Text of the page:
By Madina Toure
Possible mayoral candidate Don Peebles, head of one of the largest black-owned development companies in the United States, has his eye on Queens for future developments.
The Peebles Corporation, which specializes in mixed-use developments, has been looking at sites in Flushing and Long Island City and sees opportunity in Jamaica. Peebles especially wants to develop hotels near LaGuardia Airport once the $4 billion terminal renovation is complete.
The company has completed and current multibillion-dollar developments in New York, Philadelphia, Washington, D.C., Boston, San Francisco, Miami and Miami Beach.
He is eyeing the hospitality sector near LaGuardia and in Queens overall—a borough he says is often ignored for development.
“I think that Jamaica and Queens as a whole have been somewhat overlooked for economic development and, of course, with the great diversity of the community … the geographic location is ripe for significant economic expansion, for workforce housing,” Peebles said.
In 2013, the company was looking to build a 133-key select service hotel, along with 210,000 square feet of office space and 80 affordable housing units on Jamaica Avenue.
The request for proposal was issued by the EDC on behalf of the Greater Jamaica Development Corporation, but the project did not move forward..
His team was awarded the rights to build a gaming and mixed-use development at the Aqueduct Race Track in 2008, but the company’s investment bank, JP Morgan, pulled back the proposal and reissued it following the financial crisis. The corporation did not rebid.
Peebles criticized then-Gov. David Paterson for not pushing for a minority-owned firm from New York City, noting that the Genting Group, a Malaysian company, was selected for Aqueduct.
The entrepreneur is considering running for mayor, expressing reservations about the performance of Mayor Bill de Blasio, whom he once supported.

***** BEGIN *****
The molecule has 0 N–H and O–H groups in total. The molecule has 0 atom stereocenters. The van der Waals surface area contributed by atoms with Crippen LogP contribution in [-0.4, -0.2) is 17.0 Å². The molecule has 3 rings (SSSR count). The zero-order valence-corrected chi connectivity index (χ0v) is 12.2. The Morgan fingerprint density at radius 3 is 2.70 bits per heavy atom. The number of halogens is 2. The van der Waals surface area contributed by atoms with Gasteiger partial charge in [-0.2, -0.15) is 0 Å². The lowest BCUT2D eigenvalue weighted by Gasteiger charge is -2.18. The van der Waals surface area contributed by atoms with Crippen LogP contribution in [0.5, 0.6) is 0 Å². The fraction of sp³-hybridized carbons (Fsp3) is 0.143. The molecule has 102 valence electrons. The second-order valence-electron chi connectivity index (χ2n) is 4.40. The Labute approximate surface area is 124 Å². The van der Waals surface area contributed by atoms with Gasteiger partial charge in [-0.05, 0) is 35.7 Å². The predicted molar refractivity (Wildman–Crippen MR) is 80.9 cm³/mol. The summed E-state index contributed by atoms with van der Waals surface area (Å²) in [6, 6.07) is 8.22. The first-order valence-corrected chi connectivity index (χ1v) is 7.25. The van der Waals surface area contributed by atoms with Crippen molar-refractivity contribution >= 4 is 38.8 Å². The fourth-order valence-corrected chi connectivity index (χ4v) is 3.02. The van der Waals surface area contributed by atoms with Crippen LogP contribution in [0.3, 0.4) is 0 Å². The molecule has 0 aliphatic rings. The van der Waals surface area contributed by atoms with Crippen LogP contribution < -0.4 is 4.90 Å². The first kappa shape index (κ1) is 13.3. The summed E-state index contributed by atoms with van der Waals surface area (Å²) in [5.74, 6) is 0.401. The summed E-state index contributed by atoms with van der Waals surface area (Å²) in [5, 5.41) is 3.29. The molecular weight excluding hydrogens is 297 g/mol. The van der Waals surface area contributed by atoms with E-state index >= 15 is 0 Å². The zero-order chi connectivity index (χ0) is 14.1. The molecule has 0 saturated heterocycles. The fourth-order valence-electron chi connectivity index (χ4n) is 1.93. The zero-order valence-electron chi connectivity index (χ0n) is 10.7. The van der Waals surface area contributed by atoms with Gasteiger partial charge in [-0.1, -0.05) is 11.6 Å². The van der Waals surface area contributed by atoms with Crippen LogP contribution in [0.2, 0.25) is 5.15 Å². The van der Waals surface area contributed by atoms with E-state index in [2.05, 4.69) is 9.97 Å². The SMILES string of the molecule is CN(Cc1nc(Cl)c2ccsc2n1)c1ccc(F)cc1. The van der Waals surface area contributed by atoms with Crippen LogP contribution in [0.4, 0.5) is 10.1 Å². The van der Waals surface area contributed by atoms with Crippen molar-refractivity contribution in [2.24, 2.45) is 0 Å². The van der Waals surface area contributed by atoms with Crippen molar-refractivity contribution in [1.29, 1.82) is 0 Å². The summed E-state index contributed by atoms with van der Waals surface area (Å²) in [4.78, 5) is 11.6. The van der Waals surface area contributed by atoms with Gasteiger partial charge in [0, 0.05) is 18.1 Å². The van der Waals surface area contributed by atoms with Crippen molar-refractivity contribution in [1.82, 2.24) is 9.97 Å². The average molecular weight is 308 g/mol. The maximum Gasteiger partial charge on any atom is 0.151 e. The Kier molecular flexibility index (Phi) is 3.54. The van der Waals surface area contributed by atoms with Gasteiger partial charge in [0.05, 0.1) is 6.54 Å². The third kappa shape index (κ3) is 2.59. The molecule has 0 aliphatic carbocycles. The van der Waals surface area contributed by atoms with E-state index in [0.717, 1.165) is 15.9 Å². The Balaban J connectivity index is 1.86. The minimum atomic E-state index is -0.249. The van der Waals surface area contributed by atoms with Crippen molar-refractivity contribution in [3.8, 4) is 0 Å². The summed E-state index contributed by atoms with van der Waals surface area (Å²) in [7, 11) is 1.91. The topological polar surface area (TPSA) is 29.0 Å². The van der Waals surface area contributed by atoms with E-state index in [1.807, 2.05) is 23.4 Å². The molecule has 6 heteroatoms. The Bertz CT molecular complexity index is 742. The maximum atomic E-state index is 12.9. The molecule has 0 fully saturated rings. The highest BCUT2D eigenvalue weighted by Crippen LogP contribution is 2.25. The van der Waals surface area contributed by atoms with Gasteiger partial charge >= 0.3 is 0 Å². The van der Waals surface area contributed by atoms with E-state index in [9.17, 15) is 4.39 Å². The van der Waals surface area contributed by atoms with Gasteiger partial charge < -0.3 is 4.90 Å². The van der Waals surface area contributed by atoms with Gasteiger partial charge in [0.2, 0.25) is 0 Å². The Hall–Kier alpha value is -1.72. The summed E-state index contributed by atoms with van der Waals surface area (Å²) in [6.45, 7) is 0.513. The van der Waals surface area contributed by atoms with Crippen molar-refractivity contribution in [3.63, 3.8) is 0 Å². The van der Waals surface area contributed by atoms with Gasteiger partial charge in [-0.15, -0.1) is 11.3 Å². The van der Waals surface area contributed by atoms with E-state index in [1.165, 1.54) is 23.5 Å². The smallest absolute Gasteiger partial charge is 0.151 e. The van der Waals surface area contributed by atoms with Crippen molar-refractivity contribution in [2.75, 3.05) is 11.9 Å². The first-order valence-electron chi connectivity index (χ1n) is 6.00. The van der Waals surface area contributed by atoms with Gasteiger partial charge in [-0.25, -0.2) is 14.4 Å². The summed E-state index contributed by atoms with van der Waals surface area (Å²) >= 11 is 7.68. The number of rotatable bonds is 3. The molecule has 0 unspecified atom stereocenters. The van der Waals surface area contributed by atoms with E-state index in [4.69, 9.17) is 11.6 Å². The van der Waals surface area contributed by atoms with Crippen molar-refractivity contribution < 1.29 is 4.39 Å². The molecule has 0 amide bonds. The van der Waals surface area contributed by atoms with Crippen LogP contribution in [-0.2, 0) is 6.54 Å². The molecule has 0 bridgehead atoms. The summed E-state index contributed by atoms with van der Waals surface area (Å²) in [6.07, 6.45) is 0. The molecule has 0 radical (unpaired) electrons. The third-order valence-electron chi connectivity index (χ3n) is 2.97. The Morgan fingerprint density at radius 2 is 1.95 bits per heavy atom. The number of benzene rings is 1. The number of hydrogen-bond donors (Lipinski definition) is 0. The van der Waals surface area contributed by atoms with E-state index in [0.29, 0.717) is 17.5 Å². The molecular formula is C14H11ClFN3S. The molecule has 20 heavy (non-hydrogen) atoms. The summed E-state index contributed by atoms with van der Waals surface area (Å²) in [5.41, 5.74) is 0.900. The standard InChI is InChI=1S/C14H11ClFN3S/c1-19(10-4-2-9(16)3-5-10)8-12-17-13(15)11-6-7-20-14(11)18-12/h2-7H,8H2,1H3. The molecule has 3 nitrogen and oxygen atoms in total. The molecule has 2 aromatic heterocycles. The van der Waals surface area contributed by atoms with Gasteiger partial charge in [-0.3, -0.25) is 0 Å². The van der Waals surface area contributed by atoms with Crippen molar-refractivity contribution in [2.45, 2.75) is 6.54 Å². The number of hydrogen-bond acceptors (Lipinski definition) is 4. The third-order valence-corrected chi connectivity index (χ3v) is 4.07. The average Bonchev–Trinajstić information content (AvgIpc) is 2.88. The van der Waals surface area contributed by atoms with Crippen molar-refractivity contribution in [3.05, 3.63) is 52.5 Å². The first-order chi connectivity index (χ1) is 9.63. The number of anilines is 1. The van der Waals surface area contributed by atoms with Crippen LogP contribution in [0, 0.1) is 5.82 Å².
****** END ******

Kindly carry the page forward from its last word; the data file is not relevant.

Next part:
An Upper West Side resident, Peebles has an apartment in downtown Manhattan, a townhouse on the Upper West Side and a home in Bridgehampton, N.Y. His corporation has an office in Coral Gables, Fla. and another on Fifth Avenue in the city.
He has concerns about the lack of contracts given out to minority- and women-owned businesses and enterprises, the mayor’s comments about the Police Department and the state of public schools in the city.
He said the city could have gone further in its announcement that it would not appeal an appellate court ruling that the Willets West megamall could not proceed without state legislative approval because it would be built on parkland and benefits such as the affordable and market-rating houses would not be delivered in a timely manner and have no ironclad commitments.
The city should have asked for more participation of minority- and women-owned businesses in the project, he said, suggesting 50 percent participation or 30 percent of the ownership structure.
“All of a sudden now, you’re taking this economic activity that may not accrue enough affordable housing quick enough but now you’re providing jobs to New York City-based businesses,” he said.
Wiley Norvell, a deputy press secretary for de Blasio, said the developer is seeking to create an M/WBE capacity-building fund to implement programs that support eligible businesses, especially in Queens, and that the goals for the project are 25 percent M/WBE hiring and 25 percent M/WBE contracts, he explained.
Peebles also said he supports the push by black and Latino leaders for 35 percent M/WBE participation in the LaGuardia project, but that the goal should be higher.
Reach reporter Madina Toure by e-mail at mtour